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Food, Fluid and Nutrition

Key Message Go to learning activities

Food, Fluid and NutritionHigh quality nutritional care is vital for the health and well-being of patients and clients in all service settings. NHS Scotland is committed to providing good nutritional care to service users as part of its drive to deliver person-centred, safe and effective care.

Focusing on just 2 elements of the "Food, Fluid & Nutrition" agenda, the first is the recognition that food is treatment, as malnutrition means for example that wounds will not heal, or the service user becomes immobile and unable to care for themselves and may have to be admitted to hospital or into care. The second element in the "Food, Fluid & Nutrition" agenda is healthy eating as part of lifestyle and being empathetic to personal circumstances when delivering a health promotion message.

What does this mean for the Effective Practitioner?

Nutrition is core to the work of all practitioners. You need to recognise risks of malnutrition and be aware of everything that can impact on the nutritional status of people under your care. This can mean for example people's ability to cook, their mobility, their clinical condition, their financial situation, access to shops, and any religious or cultural needs.

Practitioners should also be aware of healthy eating and lifestyle choices (e.g. alcohol, smoking, exercise) that have an impact on the long term care of service users. You are encouraged to provide an empathetic and consistent health promotion message during each intervention with a patient/client.

Icon - star You can download a copy of the Food, Fluid and Nutrition learning activities.

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  • Learning Activities

    There are a number of professions who can support the nutritional needs of service users. These include Dietitians e.g. assessing nutritional needs; Speech & Language Therapists e.g. swallowing assessment; Physiotherapists e.g. posture and mobility; Occupational Therapists e.g. feeding aids; and Nurses and Midwives e.g. delivering nutritional care.

    Be proactive when you next encounter some of your professional colleagues and take the opportunity to learn about their role in nutritional care in more depth. Some prompt questions might be:

    • What is their role in supporting the nutritional needs of patient/clients?
    • What support do they provide to carers, and family members?
    • What other members of the multidisciplinary team do they work with?
    • How could the multidisciplinary team better work together to enhance the nutritional care of patients/clients?

    How can you apply what you have learned within your own practice? How can you share this learning with others?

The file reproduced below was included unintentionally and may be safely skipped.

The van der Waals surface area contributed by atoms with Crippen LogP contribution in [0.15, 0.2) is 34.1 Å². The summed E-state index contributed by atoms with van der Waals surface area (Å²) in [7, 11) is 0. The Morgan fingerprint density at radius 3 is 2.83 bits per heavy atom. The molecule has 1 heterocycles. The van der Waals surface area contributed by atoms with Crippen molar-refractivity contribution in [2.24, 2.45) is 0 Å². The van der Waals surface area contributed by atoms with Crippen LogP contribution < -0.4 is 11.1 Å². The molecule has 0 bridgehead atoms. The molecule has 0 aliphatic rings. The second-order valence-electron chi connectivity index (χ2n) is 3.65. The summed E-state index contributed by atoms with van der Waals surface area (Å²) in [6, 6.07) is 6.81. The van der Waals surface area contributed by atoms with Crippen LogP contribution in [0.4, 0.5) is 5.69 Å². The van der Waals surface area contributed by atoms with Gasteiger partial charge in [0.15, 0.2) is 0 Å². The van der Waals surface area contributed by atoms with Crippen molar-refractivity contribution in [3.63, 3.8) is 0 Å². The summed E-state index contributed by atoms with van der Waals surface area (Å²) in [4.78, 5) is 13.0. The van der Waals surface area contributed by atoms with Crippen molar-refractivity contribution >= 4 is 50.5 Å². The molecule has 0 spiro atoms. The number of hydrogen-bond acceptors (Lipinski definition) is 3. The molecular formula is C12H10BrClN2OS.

Record your learning in your professional portfolio.

    Related KSF core dimensions: communication, service improvement and quality.

    Understand the role of nutrition as part of a healthy lifestyle.

    • Take a proactive approach to helping a patient/client who has commented that they would like to improve their diet. Discuss with them the types of food they eat and where they feel they could make improvements.
    • Consider what information needs the patient/client has. You may want to go to websites which give evidence based advice e.g. The British Dietetic Association website food facts section
    • Develop your own knowledge of healthy eating guidelines as it may help you to be more effective in advising on changes to diet. e.g. does the diet closely resemble an Eat Well plate to get the balance right:
      • Plenty of fruit and vegetables;
      • Plenty of potatoes, bread, rice, pasta and other starchy foods;
      • Some milk and dairy foods;
      • Some meat, fish, eggs, beans and other non-dairy sources of protein;
      • Just a small amount of foods and drinks high in fat and/or sugar.

    Record your learning in your professional portfolio.

    Related KSF core dimensions: personal and people development.

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Remember, recording your reflections is an important part of the learning process. Take time to structure your thoughts, feelings and any future actions on one the forms available in the Reflective Practice section. Click here to visit the page.

In your reflections you could also consider how your learning relates to the Facilitation of LearningLeadership and Evidence, Research and Development pillars of practice.

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